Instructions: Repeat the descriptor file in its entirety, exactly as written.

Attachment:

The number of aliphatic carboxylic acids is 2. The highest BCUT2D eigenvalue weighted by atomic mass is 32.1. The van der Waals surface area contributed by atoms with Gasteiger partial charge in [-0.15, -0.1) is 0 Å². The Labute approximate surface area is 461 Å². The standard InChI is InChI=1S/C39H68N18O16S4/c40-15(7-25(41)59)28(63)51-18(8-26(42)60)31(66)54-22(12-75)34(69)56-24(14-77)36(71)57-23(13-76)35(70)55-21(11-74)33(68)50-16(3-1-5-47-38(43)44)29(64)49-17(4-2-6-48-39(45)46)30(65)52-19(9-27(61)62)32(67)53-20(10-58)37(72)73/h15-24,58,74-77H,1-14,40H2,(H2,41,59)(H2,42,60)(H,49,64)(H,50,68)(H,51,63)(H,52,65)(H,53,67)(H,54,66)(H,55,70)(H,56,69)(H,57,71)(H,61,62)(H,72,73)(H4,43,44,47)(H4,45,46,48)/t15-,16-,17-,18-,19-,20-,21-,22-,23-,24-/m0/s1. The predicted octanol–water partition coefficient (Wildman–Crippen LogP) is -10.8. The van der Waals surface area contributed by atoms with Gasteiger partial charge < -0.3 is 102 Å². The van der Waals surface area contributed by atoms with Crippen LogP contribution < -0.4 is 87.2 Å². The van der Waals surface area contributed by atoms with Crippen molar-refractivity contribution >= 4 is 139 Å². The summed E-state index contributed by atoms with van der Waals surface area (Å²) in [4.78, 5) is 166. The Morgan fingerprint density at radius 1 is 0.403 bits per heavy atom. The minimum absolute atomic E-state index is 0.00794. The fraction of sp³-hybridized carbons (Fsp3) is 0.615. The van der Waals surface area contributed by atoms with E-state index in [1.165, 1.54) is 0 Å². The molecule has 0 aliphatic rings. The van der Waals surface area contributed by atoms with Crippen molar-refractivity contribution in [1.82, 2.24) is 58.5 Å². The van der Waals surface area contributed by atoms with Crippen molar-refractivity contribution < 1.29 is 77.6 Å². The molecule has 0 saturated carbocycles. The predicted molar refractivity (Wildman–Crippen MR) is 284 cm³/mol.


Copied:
The number of aliphatic carboxylic acids is 2. The highest BCUT2D eigenvalue weighted by atomic mass is 32.1. The van der Waals surface area contributed by atoms with Gasteiger partial charge in [-0.15, -0.1) is 0 Å². The Labute approximate surface area is 461 Å². The standard InChI is InChI=1S/C39H68N18O16S4/c40-15(7-25(41)59)28(63)51-18(8-26(42)60)31(66)54-22(12-75)34(69)56-24(14-77)36(71)57-23(13-76)35(70)55-21(11-74)33(68)50-16(3-1-5-47-38(43)44)29(64)49-17(4-2-6-48-39(45)46)30(65)52-19(9-27(61)62)32(67)53-20(10-58)37(72)73/h15-24,58,74-77H,1-14,40H2,(H2,41,59)(H2,42,60)(H,49,64)(H,50,68)(H,51,63)(H,52,65)(H,53,67)(H,54,66)(H,55,70)(H,56,69)(H,57,71)(H,61,62)(H,72,73)(H4,43,44,47)(H4,45,46,48)/t15-,16-,17-,18-,19-,20-,21-,22-,23-,24-/m0/s1. The predicted octanol–water partition coefficient (Wildman–Crippen LogP) is -10.8. The van der Waals surface area contributed by atoms with Gasteiger partial charge < -0.3 is 102 Å². The van der Waals surface area contributed by atoms with Crippen LogP contribution < -0.4 is 87.2 Å². The van der Waals surface area contributed by atoms with Crippen molar-refractivity contribution >= 4 is 139 Å². The summed E-state index contributed by atoms with van der Waals surface area (Å²) in [4.78, 5) is 166. The Morgan fingerprint density at radius 1 is 0.403 bits per heavy atom. The minimum absolute atomic E-state index is 0.00794. The fraction of sp³-hybridized carbons (Fsp3) is 0.615. The van der Waals surface area contributed by atoms with E-state index in [1.165, 1.54) is 0 Å². The molecule has 0 aliphatic rings. The van der Waals surface area contributed by atoms with Crippen molar-refractivity contribution in [1.82, 2.24) is 58.5 Å². The van der Waals surface area contributed by atoms with Crippen molar-refractivity contribution < 1.29 is 77.6 Å². The molecule has 0 saturated carbocycles. The predicted molar refractivity (Wildman–Crippen MR) is 284 cm³/mol.